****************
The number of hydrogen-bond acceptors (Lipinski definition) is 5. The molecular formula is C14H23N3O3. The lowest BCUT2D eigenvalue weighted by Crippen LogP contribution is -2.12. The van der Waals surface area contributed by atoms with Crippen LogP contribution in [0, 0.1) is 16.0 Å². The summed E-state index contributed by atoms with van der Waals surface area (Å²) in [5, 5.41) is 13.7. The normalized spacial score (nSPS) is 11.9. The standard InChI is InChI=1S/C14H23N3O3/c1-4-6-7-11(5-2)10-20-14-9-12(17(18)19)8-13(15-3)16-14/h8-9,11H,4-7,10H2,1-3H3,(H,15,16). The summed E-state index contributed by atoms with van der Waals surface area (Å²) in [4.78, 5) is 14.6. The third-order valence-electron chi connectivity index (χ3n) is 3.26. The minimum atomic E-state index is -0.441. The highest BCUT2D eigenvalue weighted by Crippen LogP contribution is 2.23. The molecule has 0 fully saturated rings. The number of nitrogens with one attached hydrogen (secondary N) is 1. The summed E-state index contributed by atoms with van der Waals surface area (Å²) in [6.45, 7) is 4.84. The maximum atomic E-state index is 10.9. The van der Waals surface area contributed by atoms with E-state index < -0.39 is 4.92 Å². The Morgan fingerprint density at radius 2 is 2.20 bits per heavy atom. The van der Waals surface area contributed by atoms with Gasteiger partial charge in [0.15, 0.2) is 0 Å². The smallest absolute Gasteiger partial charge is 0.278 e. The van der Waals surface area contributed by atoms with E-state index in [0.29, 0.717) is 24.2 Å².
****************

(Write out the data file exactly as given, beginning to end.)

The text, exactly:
The number of hydrogen-bond acceptors (Lipinski definition) is 5. The molecular formula is C14H23N3O3. The lowest BCUT2D eigenvalue weighted by Crippen LogP contribution is -2.12. The van der Waals surface area contributed by atoms with Crippen LogP contribution in [0, 0.1) is 16.0 Å². The summed E-state index contributed by atoms with van der Waals surface area (Å²) in [5, 5.41) is 13.7. The normalized spacial score (nSPS) is 11.9. The standard InChI is InChI=1S/C14H23N3O3/c1-4-6-7-11(5-2)10-20-14-9-12(17(18)19)8-13(15-3)16-14/h8-9,11H,4-7,10H2,1-3H3,(H,15,16). The summed E-state index contributed by atoms with van der Waals surface area (Å²) in [4.78, 5) is 14.6. The third-order valence-electron chi connectivity index (χ3n) is 3.26. The minimum atomic E-state index is -0.441. The highest BCUT2D eigenvalue weighted by Crippen LogP contribution is 2.23. The molecule has 0 fully saturated rings. The number of nitrogens with one attached hydrogen (secondary N) is 1. The summed E-state index contributed by atoms with van der Waals surface area (Å²) in [6.45, 7) is 4.84. The maximum atomic E-state index is 10.9. The van der Waals surface area contributed by atoms with E-state index < -0.39 is 4.92 Å². The Morgan fingerprint density at radius 2 is 2.20 bits per heavy atom. The van der Waals surface area contributed by atoms with Gasteiger partial charge in [0.15, 0.2) is 0 Å². The smallest absolute Gasteiger partial charge is 0.278 e. The van der Waals surface area contributed by atoms with E-state index in [0.29, 0.717) is 24.2 Å².